Personally, I felt it was a slough to read this book. It is confusing. It is slow-paced. The triple-part narration breaks up everyone's progress and makes the book feel longer than it is. Making all of this worse is that none of these events are relevant to the initial plot. Oberon is basically waiting for the crucial moment where Nina was cursed so he can make sure it doesn't happen while Nina and Marny are working on something entirely different from Calem.
The ending is both closed and open-ended. Like the rest of the story, it is weird that way. I like it. I consider it a good ending.
Calem is an interesting guy because he is a flip of an archetype. At the start, he appears to be the classical action hero risking his life on a mystic quest for the sake of his beloved wife. Then he becomes more unhinged and possessive and ruthless with the implication that he may have always been that way. Declaration of Protection and Yandere merge with this guy.
Nina is an aspiring bard. She wants to travel to a college and become a professional. She is a Plucky Girl and a Guile Heroine, but she is also really naïve. Her romantic ideal of the bard's life is a subject of frustration and scorn to her world weary grandfather. Not helping her case is that she is also spacey, drifting off into her own fictional worlds so thoroughly that it is not immediately apparent that she has drifted into a literal alternate world. At that point, she is torn between using it as an opportunity to run-away to bard college or run just as fast back to her grandfather.
Marny, Nina's grandfather, is the ranking officer of a military post that may or may not still be active for an empire that may or may not still exist. I recall him calling his garrison a collection of scarecrows. He is old, grouchy and cynical. I get a general feeling of "burned out" and him waiting to die. Looking after Nina/Squirrel is all he lives for these days.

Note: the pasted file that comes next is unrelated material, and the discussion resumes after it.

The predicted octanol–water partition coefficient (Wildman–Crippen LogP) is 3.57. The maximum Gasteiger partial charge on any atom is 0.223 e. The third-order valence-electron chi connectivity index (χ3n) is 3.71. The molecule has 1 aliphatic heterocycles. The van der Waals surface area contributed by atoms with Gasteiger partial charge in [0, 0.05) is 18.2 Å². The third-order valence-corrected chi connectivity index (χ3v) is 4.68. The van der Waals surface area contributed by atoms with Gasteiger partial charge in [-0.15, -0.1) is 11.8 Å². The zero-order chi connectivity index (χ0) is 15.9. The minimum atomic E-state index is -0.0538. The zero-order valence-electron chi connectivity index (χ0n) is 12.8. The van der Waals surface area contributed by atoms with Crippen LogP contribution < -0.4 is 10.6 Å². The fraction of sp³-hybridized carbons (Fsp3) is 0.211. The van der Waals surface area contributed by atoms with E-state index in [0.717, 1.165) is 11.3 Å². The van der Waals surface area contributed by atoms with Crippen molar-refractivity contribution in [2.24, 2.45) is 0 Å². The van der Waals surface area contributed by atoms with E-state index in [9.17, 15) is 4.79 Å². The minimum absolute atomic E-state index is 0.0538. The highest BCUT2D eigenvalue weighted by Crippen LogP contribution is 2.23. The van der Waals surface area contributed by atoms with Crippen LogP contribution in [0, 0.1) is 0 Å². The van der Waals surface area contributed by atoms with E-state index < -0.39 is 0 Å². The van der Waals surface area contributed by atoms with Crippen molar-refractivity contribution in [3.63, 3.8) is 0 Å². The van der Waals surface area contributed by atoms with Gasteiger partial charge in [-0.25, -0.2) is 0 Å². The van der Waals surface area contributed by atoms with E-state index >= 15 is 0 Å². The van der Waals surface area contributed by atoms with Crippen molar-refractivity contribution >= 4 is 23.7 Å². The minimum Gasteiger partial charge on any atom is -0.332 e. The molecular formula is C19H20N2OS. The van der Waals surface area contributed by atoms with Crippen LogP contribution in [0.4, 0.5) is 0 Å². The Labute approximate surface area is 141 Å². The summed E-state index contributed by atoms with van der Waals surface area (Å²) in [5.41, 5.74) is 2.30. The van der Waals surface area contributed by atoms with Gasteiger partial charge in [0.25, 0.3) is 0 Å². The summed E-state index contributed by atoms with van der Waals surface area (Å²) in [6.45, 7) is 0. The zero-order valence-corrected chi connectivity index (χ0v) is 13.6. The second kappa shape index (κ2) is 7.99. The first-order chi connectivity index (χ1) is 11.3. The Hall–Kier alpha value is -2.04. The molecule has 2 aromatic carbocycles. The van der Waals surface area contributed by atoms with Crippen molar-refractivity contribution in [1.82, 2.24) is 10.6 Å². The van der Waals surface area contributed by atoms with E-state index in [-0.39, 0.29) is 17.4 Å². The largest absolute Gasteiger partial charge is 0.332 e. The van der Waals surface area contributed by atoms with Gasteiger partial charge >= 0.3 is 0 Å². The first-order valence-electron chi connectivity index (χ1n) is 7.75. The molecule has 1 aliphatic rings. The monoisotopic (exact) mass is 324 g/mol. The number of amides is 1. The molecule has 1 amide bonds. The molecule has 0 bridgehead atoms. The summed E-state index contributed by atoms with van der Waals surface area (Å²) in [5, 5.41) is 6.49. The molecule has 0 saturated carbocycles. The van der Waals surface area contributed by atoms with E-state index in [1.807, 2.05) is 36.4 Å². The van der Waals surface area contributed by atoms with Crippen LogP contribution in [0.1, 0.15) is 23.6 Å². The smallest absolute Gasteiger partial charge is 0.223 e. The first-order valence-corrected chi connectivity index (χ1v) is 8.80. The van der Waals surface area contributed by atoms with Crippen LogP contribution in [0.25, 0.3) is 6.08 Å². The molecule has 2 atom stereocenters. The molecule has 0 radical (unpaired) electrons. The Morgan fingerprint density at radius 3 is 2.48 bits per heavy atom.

The cause of all this trouble, the dragon, receives no characterization beyond "maybe it is looking for a new lair". As far as I can tell, it exists solely to start everyone's subplots and then appear at the end of the story for the climax.
The narration is written in present tense, rather than past tense. This is a little jarring but not bad. It is easy to get used to it. What I dislike is the deliberate refusal to use conventional grammar.
There are sentences fragments everywhere. Seriously, they are on every single page. It has the effect of isolating phrases and emphasizing certain words. I feel this is meant to evoke a sense of flowing, and add an ethereal feel to the narration in support of the three viewpoint characters. In other words, Painting the Fourth Wall.
It is a creative technique, and not one that I have seen before (at least, not since reading experimental modernism in college) but I can certainly see how it can be confusing. Personally, I felt it was better to skim it for the "feel" of the section rather than to learn exactly what was happening, which felt increasingly like bailing water with a sieve.
Trickster Eric Novels gives "Curses of Scale" a B
This has been a free review request. The author asked for an honest review, so I provided one.
Click here for my previous book review (a request like this): Poisoned Princess
Brian Wilkerson is a freelance book reviewer, writing advice blogger and independent novelist. He studied at the University of Minnesota and came away with bachelor degrees in English Literature and History (Classical Mediterranean Period concentration).